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G. Andrew Duthie, aka devhammer, is a Technical Evangelist for Microsoft's Mid-Atlantic States district, where he provides support and education for developers working with the Microsoft development platform. In addition to his work with Microsoft, Andrew is the author of several books on ASP.NET and web development, and has spoken at numerous industry conferences from VSLive! and ASP.NET Connections, to Microsoft's Professional Developer Conference (PDC) and Tech-Ed. G. Andrew is a DZone MVB and is not an employee of DZone and has posted 40 posts at DZone. You can read more from them at their website. View Full User Profile

So You Wanna Make a Game?

03.11.2013
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There's a new kid in town, maybe you've heard of him…Windows 8? Or maybe you've heard about his sibling, Windows RT. Maybe you've heard that over 60 million licenses for Windows 8 have been sold as of January, and recognize what that means in terms of a large and growing potential customer base.

Or maybe you've heard about the Keep the Cash offer, which provides $100 per eligible app published to either the Windows Store or the Windows Phone Store between March 8th and June 30th, 2013 (for up to $2000 per developer), and want to take advantage.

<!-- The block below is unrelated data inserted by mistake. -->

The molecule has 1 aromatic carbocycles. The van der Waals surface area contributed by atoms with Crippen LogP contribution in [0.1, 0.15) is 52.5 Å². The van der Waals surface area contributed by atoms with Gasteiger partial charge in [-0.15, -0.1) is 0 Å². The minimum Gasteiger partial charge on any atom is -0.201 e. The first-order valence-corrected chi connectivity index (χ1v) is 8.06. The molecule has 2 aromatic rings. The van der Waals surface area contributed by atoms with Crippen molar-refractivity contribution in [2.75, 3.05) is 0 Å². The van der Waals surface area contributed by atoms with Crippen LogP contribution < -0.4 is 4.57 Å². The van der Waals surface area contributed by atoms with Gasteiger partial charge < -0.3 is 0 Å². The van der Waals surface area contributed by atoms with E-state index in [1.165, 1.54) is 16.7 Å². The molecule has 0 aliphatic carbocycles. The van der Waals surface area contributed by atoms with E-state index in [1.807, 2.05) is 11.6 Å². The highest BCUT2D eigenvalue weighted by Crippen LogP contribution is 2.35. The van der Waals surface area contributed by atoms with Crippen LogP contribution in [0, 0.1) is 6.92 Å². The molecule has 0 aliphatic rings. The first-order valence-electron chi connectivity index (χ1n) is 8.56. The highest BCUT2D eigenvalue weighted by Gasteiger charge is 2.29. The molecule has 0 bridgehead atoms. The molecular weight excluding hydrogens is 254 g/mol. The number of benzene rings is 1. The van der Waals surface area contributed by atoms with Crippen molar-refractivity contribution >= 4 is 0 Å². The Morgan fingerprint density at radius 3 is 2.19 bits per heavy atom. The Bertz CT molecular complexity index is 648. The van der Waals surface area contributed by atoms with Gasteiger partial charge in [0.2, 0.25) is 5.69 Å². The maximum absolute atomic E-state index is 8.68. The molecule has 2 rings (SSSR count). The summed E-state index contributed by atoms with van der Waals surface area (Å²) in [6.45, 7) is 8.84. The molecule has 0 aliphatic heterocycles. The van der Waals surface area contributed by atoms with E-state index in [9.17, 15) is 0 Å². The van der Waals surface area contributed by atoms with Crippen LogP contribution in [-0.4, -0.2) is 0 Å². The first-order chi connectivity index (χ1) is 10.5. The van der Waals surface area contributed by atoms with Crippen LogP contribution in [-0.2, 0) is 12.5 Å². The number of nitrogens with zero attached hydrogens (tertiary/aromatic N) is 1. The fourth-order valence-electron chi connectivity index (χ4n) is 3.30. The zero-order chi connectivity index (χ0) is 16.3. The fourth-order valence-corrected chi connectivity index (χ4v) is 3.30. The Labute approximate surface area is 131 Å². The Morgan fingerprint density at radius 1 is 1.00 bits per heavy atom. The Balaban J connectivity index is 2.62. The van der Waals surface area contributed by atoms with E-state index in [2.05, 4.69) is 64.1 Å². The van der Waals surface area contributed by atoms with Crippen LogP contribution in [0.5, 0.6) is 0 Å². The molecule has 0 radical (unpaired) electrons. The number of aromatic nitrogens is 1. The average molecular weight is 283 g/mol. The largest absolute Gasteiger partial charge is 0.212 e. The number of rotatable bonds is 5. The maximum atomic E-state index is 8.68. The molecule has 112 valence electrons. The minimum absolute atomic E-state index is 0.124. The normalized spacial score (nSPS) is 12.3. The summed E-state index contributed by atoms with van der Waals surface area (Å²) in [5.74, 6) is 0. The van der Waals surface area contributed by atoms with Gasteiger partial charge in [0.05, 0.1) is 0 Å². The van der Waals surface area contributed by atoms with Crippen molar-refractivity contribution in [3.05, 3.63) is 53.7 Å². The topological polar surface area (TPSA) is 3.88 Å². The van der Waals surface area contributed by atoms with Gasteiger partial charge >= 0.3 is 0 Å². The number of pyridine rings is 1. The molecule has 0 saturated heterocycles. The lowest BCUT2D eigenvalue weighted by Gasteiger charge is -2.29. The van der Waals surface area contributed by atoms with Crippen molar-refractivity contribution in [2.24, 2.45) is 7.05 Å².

Or maybe you're a student, and you've heard about the Windows 8 App Madness Challenge, in which students can receive $100 per app (up to 5) they successfully submit to the Windows Store.

However you got here, you may have the question…how do I get started? I'm here to walk you through, step-by-step.

The 30,000 Foot View

To publish an app or game in the Windows Store, you'll need the following:

  1. A PC running Windows 8 (or a Mac with the appropriate tools to run Windows 8)
  2. A copy of Visual Studio 2012 Express for Windows 8
  3. A valid Windows Store account
  4. (optional) Third-party game framework of choice

The first three are required, and I'll cover them in the next section.

Prerequisites

Let's walk through the process of getting the necessary prerequisites, step-by-step

Step 1: Get Windows 8

You can get Windows 8 in a variety of ways…pre-installed on a new PC is probably the easiest, but you can also buy a retail copy in a box, or purchase a Windows 8 upgrade and download it immediately. And students may qualify to get Windows 8 Pro for a discounted price of $69.99.

Students may also have access to Windows 8 through their school's DreamSpark Premium account. To find out if your school participates in DreamSpark Premium, click here and click on the "More Software Through Your School" tab, then search for your school using the search box, and follow the instructions.